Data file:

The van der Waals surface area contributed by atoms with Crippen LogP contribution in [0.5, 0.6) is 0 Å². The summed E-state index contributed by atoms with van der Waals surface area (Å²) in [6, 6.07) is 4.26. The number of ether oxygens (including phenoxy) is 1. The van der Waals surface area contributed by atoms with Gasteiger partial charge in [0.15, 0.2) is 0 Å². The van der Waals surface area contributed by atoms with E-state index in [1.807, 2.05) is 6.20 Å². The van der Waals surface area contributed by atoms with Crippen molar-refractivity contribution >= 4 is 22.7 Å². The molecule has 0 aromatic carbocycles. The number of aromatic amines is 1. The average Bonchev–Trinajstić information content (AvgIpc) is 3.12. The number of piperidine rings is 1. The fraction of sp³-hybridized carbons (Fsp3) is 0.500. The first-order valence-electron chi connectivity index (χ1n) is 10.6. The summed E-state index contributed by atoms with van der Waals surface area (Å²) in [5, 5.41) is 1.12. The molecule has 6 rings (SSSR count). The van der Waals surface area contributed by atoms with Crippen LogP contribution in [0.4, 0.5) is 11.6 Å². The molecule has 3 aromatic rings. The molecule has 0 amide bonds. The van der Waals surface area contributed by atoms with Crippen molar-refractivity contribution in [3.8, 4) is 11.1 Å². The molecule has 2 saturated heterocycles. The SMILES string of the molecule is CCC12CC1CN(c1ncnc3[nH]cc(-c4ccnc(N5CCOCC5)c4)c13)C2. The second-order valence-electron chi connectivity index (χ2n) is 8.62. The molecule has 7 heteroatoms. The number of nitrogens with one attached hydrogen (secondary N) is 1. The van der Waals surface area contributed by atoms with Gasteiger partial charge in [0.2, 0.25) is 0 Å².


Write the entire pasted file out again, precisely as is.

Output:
The van der Waals surface area contributed by atoms with Crippen LogP contribution in [0.5, 0.6) is 0 Å². The summed E-state index contributed by atoms with van der Waals surface area (Å²) in [6, 6.07) is 4.26. The number of ether oxygens (including phenoxy) is 1. The van der Waals surface area contributed by atoms with Gasteiger partial charge in [0.15, 0.2) is 0 Å². The van der Waals surface area contributed by atoms with E-state index in [1.807, 2.05) is 6.20 Å². The van der Waals surface area contributed by atoms with Crippen molar-refractivity contribution >= 4 is 22.7 Å². The molecule has 0 aromatic carbocycles. The number of aromatic amines is 1. The average Bonchev–Trinajstić information content (AvgIpc) is 3.12. The number of piperidine rings is 1. The fraction of sp³-hybridized carbons (Fsp3) is 0.500. The first-order valence-electron chi connectivity index (χ1n) is 10.6. The summed E-state index contributed by atoms with van der Waals surface area (Å²) in [5, 5.41) is 1.12. The molecule has 6 rings (SSSR count). The van der Waals surface area contributed by atoms with Crippen LogP contribution in [0.4, 0.5) is 11.6 Å². The molecule has 3 aromatic rings. The molecule has 0 amide bonds. The van der Waals surface area contributed by atoms with Crippen molar-refractivity contribution in [3.8, 4) is 11.1 Å². The molecule has 2 saturated heterocycles. The SMILES string of the molecule is CCC12CC1CN(c1ncnc3[nH]cc(-c4ccnc(N5CCOCC5)c4)c13)C2. The second-order valence-electron chi connectivity index (χ2n) is 8.62. The molecule has 7 heteroatoms. The number of nitrogens with one attached hydrogen (secondary N) is 1. The van der Waals surface area contributed by atoms with Gasteiger partial charge in [0.2, 0.25) is 0 Å².